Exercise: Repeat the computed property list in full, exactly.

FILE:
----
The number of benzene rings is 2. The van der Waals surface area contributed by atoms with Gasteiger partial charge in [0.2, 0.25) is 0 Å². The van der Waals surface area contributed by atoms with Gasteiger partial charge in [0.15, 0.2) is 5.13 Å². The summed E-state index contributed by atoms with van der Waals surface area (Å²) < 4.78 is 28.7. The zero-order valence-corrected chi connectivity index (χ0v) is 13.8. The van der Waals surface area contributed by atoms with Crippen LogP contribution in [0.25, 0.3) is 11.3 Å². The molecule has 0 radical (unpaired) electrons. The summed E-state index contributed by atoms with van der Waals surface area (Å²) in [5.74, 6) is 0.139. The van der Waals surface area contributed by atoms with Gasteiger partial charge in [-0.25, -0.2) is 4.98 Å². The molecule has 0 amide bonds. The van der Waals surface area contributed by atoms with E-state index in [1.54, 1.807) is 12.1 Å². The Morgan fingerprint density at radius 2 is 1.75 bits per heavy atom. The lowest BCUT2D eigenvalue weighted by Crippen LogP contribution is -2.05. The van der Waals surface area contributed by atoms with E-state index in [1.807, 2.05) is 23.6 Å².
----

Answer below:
The number of benzene rings is 2. The van der Waals surface area contributed by atoms with Gasteiger partial charge in [0.2, 0.25) is 0 Å². The van der Waals surface area contributed by atoms with Gasteiger partial charge in [0.15, 0.2) is 5.13 Å². The summed E-state index contributed by atoms with van der Waals surface area (Å²) < 4.78 is 28.7. The zero-order valence-corrected chi connectivity index (χ0v) is 13.8. The van der Waals surface area contributed by atoms with Crippen LogP contribution in [0.25, 0.3) is 11.3 Å². The molecule has 0 radical (unpaired) electrons. The summed E-state index contributed by atoms with van der Waals surface area (Å²) in [5.74, 6) is 0.139. The van der Waals surface area contributed by atoms with Gasteiger partial charge in [-0.25, -0.2) is 4.98 Å². The molecule has 0 amide bonds. The van der Waals surface area contributed by atoms with E-state index in [1.54, 1.807) is 12.1 Å². The Morgan fingerprint density at radius 2 is 1.75 bits per heavy atom. The lowest BCUT2D eigenvalue weighted by Crippen LogP contribution is -2.05. The van der Waals surface area contributed by atoms with E-state index in [1.807, 2.05) is 23.6 Å².